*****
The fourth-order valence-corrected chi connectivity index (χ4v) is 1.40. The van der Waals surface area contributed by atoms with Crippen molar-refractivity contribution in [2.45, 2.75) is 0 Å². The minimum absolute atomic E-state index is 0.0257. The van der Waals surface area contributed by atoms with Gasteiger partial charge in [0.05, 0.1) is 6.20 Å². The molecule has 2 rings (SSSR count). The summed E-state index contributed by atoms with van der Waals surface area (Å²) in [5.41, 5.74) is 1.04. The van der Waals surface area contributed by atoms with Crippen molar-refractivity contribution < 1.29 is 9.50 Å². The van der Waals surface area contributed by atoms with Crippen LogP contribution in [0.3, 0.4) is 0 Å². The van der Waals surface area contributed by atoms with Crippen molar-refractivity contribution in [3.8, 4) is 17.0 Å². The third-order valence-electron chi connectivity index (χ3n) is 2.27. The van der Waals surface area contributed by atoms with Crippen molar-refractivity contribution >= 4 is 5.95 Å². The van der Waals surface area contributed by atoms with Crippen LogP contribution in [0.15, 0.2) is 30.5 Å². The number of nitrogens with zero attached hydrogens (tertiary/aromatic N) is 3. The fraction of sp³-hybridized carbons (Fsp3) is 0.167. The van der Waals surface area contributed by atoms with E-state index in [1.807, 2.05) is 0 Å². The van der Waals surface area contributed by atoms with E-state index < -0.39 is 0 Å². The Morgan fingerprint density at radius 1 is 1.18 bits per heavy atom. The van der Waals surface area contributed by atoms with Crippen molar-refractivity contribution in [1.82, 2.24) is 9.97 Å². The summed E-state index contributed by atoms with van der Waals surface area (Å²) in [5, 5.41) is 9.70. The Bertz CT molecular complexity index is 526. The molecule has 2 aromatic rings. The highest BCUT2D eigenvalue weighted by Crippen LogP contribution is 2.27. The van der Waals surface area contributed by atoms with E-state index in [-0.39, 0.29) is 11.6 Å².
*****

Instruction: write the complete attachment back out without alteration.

The fourth-order valence-corrected chi connectivity index (χ4v) is 1.40. The van der Waals surface area contributed by atoms with Crippen molar-refractivity contribution in [2.45, 2.75) is 0 Å². The minimum absolute atomic E-state index is 0.0257. The van der Waals surface area contributed by atoms with Gasteiger partial charge in [0.05, 0.1) is 6.20 Å². The molecule has 2 rings (SSSR count). The summed E-state index contributed by atoms with van der Waals surface area (Å²) in [5.41, 5.74) is 1.04. The van der Waals surface area contributed by atoms with Crippen molar-refractivity contribution < 1.29 is 9.50 Å². The van der Waals surface area contributed by atoms with Crippen LogP contribution in [0.3, 0.4) is 0 Å². The van der Waals surface area contributed by atoms with Crippen molar-refractivity contribution in [3.8, 4) is 17.0 Å². The third-order valence-electron chi connectivity index (χ3n) is 2.27. The van der Waals surface area contributed by atoms with Crippen molar-refractivity contribution >= 4 is 5.95 Å². The van der Waals surface area contributed by atoms with Crippen LogP contribution in [0.15, 0.2) is 30.5 Å². The number of nitrogens with zero attached hydrogens (tertiary/aromatic N) is 3. The fraction of sp³-hybridized carbons (Fsp3) is 0.167. The van der Waals surface area contributed by atoms with E-state index in [1.807, 2.05) is 0 Å². The van der Waals surface area contributed by atoms with E-state index < -0.39 is 0 Å². The Morgan fingerprint density at radius 1 is 1.18 bits per heavy atom. The van der Waals surface area contributed by atoms with Crippen molar-refractivity contribution in [1.82, 2.24) is 9.97 Å². The summed E-state index contributed by atoms with van der Waals surface area (Å²) in [5, 5.41) is 9.70. The Bertz CT molecular complexity index is 526. The molecule has 2 aromatic rings. The highest BCUT2D eigenvalue weighted by Crippen LogP contribution is 2.27. The van der Waals surface area contributed by atoms with E-state index in [-0.39, 0.29) is 11.6 Å².